23 Jul 2012

The Art of Rap - review

I was excited to see this documentary existed and even more so, to attend a screening with a Director Q&A. The director in this case being Ice-T, who was joined onstage prior to the film by its two British Producers. The session didn’t prove too illuminating. I was hoping for more insight about the background context of the film and the filmmaking process, but as everyone was there for the film and time was getting on it wrapped up after about 30 minutes.

The movie began promisingly, if not predictably. Skyline/helicopter shots of New York in blown out colours (the West Coast would get it’s mention in the last quarter). The silent flight of the camera juxtaposed with the loud beats of the hip hop soundtrack. The directors stated that the film contained ‘no archive footage whatsoever’. I’m still unsure why this is. The repetitive nature of the visual is one of the major failings of the piece. Two hours of the same format got tiring, until I actually found myself losing focus on a subject I have loved for the last 25 years.

The film was ‘not about Hip Hop culture or the history of rap.’ they said. But again, to be informative to the layman, any documentary around this topic must surely cover as many of its diverse and varied proponents as it can within the running time without such restrictions? As a long time fan of the music I was gripped by much of what was on screen, but people wanting to discover something new, I feel might be left lacking.

On the point of omitting certain subjects entirely, an acknowledgment by Ice-T that they had to leave a lot of interviews on the cutting room floor made no real sense when even key figures such as Bambaataa or even Rakim, were given a mere 5 minutes screen time. While Grandmaster Cas featured prominently throughout due to – according to the directors ‘the fact he let us into his home and had a great deal to say’.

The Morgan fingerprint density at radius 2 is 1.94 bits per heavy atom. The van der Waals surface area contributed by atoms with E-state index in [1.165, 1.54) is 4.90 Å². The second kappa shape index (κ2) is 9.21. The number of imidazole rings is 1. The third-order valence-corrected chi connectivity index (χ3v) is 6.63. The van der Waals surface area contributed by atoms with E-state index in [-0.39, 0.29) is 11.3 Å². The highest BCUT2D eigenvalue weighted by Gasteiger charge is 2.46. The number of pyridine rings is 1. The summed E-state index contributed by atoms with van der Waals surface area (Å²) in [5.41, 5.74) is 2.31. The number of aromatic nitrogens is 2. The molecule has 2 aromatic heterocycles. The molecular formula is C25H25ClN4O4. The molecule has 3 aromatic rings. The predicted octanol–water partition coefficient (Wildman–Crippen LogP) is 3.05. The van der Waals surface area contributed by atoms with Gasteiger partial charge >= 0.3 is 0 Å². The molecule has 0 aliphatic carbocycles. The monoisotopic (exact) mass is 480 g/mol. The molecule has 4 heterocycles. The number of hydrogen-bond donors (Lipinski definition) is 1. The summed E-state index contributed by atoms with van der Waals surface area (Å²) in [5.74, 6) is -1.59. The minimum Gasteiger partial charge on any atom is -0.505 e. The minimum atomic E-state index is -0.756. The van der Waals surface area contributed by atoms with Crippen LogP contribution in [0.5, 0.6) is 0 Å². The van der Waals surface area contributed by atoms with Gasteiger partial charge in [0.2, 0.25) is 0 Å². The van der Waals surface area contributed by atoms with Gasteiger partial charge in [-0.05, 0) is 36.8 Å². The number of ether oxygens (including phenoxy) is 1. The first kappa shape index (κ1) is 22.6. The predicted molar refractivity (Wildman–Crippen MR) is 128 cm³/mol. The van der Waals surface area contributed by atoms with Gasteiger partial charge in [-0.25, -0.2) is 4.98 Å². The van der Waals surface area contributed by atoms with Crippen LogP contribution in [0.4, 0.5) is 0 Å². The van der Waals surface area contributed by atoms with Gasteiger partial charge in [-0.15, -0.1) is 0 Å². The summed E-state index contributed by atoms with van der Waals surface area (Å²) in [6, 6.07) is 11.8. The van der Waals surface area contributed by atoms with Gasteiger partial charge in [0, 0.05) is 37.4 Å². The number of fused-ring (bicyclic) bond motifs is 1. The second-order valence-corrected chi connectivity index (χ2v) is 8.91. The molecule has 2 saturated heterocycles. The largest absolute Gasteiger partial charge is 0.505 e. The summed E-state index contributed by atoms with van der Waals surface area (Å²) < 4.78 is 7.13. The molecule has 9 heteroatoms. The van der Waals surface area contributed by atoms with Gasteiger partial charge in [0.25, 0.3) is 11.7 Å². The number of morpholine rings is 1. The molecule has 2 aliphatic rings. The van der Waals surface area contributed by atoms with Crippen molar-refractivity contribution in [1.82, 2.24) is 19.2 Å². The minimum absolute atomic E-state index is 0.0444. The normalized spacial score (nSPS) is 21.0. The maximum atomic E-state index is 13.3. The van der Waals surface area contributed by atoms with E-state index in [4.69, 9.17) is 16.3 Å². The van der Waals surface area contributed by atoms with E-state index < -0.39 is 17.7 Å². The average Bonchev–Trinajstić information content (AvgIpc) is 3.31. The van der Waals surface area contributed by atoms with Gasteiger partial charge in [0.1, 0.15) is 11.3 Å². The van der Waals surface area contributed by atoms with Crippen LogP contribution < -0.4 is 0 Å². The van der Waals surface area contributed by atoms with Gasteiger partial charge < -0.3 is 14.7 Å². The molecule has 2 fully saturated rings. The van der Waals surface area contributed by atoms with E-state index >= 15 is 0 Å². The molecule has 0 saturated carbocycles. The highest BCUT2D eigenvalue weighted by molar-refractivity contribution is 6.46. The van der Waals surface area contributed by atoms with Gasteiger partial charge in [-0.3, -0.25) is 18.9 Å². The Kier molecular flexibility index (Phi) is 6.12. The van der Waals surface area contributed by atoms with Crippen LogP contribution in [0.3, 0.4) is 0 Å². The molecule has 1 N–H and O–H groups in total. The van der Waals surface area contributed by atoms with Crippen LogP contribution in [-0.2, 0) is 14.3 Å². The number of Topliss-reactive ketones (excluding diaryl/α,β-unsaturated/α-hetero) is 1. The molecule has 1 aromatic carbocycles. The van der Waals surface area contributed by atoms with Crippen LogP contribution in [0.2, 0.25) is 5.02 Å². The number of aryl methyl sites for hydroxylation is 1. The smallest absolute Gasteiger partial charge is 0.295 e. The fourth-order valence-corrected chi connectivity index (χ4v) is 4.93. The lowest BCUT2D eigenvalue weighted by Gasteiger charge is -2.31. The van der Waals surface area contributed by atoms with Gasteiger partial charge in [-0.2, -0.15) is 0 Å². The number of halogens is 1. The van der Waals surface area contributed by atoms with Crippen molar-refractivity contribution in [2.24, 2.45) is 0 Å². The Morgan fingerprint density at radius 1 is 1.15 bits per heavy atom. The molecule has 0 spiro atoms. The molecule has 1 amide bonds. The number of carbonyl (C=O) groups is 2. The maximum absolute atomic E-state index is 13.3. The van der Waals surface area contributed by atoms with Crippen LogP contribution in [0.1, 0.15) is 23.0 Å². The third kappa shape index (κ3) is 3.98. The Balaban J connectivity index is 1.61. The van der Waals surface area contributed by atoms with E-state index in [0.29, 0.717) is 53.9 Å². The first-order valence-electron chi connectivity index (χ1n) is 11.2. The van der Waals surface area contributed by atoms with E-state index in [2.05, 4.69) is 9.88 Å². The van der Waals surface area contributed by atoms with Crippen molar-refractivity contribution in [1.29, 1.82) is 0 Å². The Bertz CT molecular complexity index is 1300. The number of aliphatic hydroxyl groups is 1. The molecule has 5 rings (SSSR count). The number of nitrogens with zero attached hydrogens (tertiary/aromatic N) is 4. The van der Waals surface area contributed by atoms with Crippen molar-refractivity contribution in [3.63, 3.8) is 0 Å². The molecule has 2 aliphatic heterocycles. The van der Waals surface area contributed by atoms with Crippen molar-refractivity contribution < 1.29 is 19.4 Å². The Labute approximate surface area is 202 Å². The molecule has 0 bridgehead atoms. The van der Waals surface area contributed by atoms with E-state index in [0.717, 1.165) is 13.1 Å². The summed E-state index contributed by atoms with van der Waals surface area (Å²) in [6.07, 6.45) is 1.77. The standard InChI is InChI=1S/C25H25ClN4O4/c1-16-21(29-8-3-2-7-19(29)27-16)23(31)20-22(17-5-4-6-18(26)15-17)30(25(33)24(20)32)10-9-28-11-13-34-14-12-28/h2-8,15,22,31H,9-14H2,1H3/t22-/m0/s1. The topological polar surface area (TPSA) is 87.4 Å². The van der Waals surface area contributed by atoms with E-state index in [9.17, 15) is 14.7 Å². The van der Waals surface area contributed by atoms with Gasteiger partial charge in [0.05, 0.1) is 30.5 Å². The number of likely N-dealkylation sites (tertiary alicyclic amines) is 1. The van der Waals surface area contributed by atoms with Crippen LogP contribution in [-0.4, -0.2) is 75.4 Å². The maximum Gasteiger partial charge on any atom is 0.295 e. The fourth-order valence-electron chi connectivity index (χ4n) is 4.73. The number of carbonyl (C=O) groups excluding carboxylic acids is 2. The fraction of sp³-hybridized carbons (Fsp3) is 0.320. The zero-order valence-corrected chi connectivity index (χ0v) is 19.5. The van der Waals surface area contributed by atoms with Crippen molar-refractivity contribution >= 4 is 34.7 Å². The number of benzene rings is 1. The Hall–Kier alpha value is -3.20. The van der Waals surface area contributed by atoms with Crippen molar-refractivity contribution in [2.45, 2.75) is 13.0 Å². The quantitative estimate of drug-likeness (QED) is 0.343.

I did enjoy most of the interviews and stories probably never before heard. However there were so many missed opportunities from scene to scene that it became frustrating to watch. It felt like hip hop 101; an introduction for the uninitiated, rather than an intricate study of the artform’s various masters or huge diversity of styles, that people were expecting.

Too much focus was also given to the OG rappers of the 80’s, with some of the segments bordering on embarrassing. Where in some cases they would state unequivocally how they were still on top of the rhyme game (when in reality some are no longer recording). 
Redman was caught for interview while shopping for trainers, yet no mention was made of EPMD, under whom he came up into the rap game. And even when arriving on the West Coast, it was down mainly to Snoop and Dre to offer opinions and advice – rather than the film crew searching out a member of Funkdoobiest or the Pharcyde – two of the key groups in hip hop’s 'original style' category.

This is a film full of highlights and low points, an oftentimes contradictory account on rap and rap only according to its makers, yet featuring an interview with DJ Premier. And with absolutely no mention of contemporary masters of the form like Saul Williams or Aesop Rock, Black Thought or Reks, nor many of the standards such as De La, Kool G Rap or Big L (who was merely among those credited in the ‘RIP’ end credits) you can but hope that the question asked at the start of the night regarding a Blu Ray disc with extra footage will become reality. There is a lot more to see and hear.